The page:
Singapore to welcome rare Philippine eagles
The Philippines is sending two of the world's rarest raptors to Singapore next month in a move to protect the species from extinction.
The two Philippine eagles will be airlifted to Singapore on June 4, under a wildlife loan agreement, which the Department of Environment and Natural Resources signed with Wildlife Reserves Singapore yesterday.
The pair - a 15-year-old male named Geothermica and a 17-year female named Sambisig - will be housed at Jurong Bird Park.
Both were born in captivity at the Philippine Eagle Centre in Davao City.
Mr Dennis Salvador, executive director of the Philippine Eagle Foundation, said: "This serves as an insurance policy for our eagles. If something bad happens to their population here, we have a gene pool outside the country that we can rely on to continue propagating them in captivity."
With a wing span of 2m and a body length of 1m, the Philippine eagle is considered the largest eagle species. It is listed as "critically endangered" by the International Union for Conservation of Nature.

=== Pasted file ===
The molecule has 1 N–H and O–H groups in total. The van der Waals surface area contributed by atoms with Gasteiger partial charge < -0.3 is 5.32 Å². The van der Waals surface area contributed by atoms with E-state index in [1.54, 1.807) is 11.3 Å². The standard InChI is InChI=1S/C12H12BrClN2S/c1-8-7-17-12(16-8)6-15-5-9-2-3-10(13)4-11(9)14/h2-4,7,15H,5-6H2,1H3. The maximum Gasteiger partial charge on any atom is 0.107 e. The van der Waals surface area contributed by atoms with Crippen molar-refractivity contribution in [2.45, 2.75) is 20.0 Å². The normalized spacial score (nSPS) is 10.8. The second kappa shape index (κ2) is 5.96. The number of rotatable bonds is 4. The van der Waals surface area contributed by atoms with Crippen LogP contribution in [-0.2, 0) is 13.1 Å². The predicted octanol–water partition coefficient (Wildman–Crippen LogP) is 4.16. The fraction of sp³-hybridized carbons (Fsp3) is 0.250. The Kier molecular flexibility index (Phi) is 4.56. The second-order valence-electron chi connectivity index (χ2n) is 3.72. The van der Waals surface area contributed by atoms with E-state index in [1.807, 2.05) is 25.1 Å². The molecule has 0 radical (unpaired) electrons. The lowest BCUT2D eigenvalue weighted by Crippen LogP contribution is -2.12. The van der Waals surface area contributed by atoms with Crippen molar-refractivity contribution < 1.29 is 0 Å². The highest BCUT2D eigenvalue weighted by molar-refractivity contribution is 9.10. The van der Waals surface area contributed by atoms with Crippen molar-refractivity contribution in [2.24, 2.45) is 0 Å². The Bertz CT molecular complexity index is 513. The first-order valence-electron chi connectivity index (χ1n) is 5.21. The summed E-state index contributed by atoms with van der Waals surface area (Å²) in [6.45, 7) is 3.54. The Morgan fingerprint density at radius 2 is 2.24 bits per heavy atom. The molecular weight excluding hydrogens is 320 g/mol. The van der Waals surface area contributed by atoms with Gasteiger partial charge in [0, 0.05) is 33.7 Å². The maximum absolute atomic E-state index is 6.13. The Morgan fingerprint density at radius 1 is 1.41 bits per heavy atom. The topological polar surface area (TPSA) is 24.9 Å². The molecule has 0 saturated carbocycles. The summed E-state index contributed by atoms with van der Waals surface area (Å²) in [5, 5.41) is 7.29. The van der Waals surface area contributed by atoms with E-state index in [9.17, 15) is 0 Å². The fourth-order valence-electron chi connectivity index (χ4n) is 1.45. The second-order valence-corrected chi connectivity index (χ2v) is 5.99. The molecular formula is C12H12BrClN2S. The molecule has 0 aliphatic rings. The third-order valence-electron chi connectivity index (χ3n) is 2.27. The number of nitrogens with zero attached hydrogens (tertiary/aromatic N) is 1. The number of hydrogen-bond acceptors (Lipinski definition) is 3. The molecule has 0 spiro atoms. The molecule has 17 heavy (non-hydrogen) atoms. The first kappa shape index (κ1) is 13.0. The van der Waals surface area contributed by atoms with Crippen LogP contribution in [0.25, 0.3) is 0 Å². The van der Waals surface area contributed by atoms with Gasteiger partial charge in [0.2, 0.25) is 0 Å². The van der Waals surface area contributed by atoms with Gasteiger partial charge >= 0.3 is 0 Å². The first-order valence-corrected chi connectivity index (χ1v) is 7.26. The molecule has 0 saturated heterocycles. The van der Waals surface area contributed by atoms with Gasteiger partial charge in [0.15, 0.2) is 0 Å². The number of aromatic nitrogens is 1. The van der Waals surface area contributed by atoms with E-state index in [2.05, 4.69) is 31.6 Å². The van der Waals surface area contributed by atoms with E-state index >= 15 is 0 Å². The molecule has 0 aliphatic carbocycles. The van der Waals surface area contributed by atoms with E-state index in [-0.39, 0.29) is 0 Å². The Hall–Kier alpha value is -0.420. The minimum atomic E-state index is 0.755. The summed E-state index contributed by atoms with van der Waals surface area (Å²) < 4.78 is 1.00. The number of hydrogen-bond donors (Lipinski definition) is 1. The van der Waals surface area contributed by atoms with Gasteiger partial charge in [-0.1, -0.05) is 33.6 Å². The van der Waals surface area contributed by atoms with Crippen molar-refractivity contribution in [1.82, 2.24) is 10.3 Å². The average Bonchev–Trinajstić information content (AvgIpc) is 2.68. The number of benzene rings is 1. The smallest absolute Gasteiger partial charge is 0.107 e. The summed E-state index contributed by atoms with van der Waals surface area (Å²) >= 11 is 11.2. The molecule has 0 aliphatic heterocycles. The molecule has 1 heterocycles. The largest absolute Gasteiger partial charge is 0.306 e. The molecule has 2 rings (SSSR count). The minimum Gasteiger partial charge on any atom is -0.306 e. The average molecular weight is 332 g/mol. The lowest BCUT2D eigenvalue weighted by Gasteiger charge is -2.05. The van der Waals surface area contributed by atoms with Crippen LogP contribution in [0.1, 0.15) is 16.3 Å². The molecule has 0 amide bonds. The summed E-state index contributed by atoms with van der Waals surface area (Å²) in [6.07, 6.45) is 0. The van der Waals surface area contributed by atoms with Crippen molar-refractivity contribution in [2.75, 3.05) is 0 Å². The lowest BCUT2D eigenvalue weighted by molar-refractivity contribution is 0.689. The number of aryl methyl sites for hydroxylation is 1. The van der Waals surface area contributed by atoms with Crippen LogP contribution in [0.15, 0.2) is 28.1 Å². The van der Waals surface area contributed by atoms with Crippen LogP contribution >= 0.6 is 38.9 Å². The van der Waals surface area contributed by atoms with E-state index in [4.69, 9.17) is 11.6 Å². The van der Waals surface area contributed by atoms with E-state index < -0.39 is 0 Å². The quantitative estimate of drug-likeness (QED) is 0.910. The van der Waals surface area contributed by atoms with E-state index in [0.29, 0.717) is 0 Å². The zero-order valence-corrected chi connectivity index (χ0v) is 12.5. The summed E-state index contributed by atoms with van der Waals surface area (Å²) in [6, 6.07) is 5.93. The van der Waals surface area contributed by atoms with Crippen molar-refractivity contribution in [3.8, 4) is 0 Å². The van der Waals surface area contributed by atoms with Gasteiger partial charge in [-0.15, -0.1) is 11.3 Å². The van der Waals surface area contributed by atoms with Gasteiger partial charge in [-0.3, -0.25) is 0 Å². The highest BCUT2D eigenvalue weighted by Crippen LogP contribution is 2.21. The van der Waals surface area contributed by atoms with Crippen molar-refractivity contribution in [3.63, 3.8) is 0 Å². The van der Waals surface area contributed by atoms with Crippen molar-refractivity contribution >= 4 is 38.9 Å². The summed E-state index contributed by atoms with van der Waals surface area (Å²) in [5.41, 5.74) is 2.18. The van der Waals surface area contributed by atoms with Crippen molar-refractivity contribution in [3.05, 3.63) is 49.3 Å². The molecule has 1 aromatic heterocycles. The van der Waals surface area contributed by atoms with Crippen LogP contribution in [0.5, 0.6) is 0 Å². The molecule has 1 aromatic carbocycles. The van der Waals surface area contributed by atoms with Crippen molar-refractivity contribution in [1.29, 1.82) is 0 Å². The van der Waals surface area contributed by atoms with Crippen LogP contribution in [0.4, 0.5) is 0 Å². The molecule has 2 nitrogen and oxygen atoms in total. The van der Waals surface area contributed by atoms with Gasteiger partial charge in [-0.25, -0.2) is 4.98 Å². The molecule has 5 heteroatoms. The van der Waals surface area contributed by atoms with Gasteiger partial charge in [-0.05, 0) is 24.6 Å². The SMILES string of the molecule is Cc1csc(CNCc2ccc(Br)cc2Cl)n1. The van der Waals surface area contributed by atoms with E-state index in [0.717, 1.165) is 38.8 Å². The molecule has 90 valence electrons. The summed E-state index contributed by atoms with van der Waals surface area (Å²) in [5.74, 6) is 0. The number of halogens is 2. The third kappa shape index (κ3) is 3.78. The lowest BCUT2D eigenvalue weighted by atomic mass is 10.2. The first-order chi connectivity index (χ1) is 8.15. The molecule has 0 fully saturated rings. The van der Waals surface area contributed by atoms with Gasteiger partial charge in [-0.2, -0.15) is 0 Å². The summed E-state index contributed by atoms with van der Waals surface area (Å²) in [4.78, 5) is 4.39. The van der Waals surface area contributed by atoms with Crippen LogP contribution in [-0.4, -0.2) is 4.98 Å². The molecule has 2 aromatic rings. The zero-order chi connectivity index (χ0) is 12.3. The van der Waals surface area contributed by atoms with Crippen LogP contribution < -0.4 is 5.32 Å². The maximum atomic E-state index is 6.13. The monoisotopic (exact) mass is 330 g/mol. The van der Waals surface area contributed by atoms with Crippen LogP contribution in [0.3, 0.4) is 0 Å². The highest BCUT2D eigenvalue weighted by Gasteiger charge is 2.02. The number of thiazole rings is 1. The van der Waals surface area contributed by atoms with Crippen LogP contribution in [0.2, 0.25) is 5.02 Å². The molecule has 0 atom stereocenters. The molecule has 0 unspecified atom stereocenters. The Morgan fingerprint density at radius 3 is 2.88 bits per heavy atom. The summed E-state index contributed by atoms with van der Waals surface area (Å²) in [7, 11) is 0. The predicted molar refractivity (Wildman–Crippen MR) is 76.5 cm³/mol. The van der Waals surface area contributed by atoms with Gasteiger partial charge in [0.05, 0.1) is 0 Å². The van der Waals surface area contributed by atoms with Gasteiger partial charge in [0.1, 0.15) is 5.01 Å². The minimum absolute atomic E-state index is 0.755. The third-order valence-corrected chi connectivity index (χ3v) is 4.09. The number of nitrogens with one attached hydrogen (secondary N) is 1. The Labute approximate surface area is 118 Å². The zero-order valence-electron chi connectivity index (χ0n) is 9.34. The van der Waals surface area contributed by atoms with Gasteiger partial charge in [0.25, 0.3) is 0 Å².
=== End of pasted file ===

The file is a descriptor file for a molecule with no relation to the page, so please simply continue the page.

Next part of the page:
A top predator that feeds on monkeys, lemurs, squirrels and bats, the Philippine eagle used to roam in fairly large numbers across the Philippines.
But decades of deforestation and urban sprawl have nearly decimated its territories and its population has rapidly declined. Only about 800 are left in the wild today. Thirty-two are in breeding centres.
Philippine eagles pair for life and lay just a single egg every two years.
This is the first time the Philippines is lending this national treasure to another country. It comes as the Philippines and Singapore mark 50 years of diplomatic ties.
Said Singapore's Ambassador to the Philippines Gerard Ho: "The two eagles are the living and breathing manifestation of our close bilateral relations.
"The Philippine eagle is known to stick to one partner for life. We're confident… the Philippines and Singapore will stick to each other for life."
The eagles will be housed in separate enclosures during their first weeks in Singapore. But hopes are high that they will mate and produce offspring.
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